New .nops directive, to aid Linux alternatives patching?

H.J. Lu hjl.tools@gmail.com
Thu Feb 8 20:36:00 GMT 2018


On Thu, Feb 8, 2018 at 12:33 PM, Andrew Cooper
<andrew.cooper3@citrix.com> wrote:
> On 08/02/2018 20:28, H.J. Lu wrote:
>> On Thu, Feb 8, 2018 at 12:27 PM, H.J. Lu <hjl.tools@gmail.com> wrote:
>>> On Thu, Feb 8, 2018 at 12:18 PM, Andrew Cooper
>>> <andrew.cooper3@citrix.com> wrote:
>>>> On 08/02/2018 20:10, H.J. Lu wrote:
>>>>> On Thu, Feb 8, 2018 at 11:26 AM, Andrew Cooper
>>>>> <andrew.cooper3@citrix.com> wrote:
>>>>>> Hello,
>>>>>>
>>>>>> I realise this is a little bit niche, but how feasible would it be to
>>>>>> introduce a new .nops directive which takes a size parameter, and
>>>>>> outputs long nops covering the number of specified bytes?
>>>>>>
>>>>> Sounds to me you want a pseudo NOP instruction:
>>>>>
>>>>> pseudo-NOP N
>>>>>
>>>>> which generates a long NOP with N byte.  Is that correct.  If yes,
>>>>> what is the range of N?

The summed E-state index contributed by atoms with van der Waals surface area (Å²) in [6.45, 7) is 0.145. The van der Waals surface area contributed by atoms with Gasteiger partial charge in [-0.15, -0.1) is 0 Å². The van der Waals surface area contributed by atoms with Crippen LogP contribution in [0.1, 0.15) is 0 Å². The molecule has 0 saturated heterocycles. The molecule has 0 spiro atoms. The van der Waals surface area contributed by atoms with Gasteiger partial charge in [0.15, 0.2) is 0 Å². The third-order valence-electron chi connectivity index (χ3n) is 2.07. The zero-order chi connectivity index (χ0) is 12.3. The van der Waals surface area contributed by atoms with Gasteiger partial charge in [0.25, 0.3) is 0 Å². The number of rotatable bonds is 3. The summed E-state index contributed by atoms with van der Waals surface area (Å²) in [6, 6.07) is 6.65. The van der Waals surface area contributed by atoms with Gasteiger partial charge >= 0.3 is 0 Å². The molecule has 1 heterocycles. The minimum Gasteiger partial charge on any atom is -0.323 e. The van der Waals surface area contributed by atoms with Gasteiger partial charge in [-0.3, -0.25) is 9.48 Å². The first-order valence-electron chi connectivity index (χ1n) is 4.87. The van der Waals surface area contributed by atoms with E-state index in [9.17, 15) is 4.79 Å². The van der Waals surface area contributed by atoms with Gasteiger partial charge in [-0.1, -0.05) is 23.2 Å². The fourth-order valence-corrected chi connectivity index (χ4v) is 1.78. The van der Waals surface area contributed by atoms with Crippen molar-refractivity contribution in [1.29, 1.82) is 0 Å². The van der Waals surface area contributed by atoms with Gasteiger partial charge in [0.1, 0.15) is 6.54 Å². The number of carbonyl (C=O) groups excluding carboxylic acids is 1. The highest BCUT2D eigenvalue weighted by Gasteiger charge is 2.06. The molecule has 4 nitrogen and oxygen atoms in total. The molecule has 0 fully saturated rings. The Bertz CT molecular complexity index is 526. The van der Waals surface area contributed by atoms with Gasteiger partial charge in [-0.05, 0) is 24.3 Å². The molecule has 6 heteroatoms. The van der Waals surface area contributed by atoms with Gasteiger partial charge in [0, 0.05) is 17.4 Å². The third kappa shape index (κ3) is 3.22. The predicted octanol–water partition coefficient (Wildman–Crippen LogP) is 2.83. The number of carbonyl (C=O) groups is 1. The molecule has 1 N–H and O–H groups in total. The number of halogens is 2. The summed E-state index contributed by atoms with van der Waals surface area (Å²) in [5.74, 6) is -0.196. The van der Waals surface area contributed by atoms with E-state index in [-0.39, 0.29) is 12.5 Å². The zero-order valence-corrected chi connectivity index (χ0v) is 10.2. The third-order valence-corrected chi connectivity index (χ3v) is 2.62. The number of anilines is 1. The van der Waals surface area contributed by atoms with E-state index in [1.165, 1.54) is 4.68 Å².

>>>> Currently 255 based on other implementation limits, and I expect that
>>>> ought to be long enough for anyone.  There is one existing user for
>>>> N=43, and I expect that to grow a bit.
>>>>
>>>> The real answer properly depends at what point it is more efficient to
>>>> jmp rather than wasting decode bandwidth decoding nops, and I don't know
>>>> the answer, but expect that it isn't larger than 255.
>>>>
>>> How about
>>>
>>> {nop} N
>>>
>>> If N is less than 15 bytes, it generates a long nop.   Otherwise, we use a jump
>>> instruction over nops.  Does it work for you?
>> N will be limited to 255.
>
> Do you mean up to 255 bytes of adjacent long nops, or still a jump if
> over 15 bytes?  For alternatives in the range of 15-30, a jmp is almost
> certainly slower than executing through the nops.  The ORM isn't clear
> where the split lies, and I expect it is very uarch specific.

How about this

{nop} N, L
{nop} N

N is < =255. If L is missing, L is 15.

If N < L then
  Long NOPs up to N bytes
else
  jmp + long nops up to N bytes.
fi


-- 
H.J.



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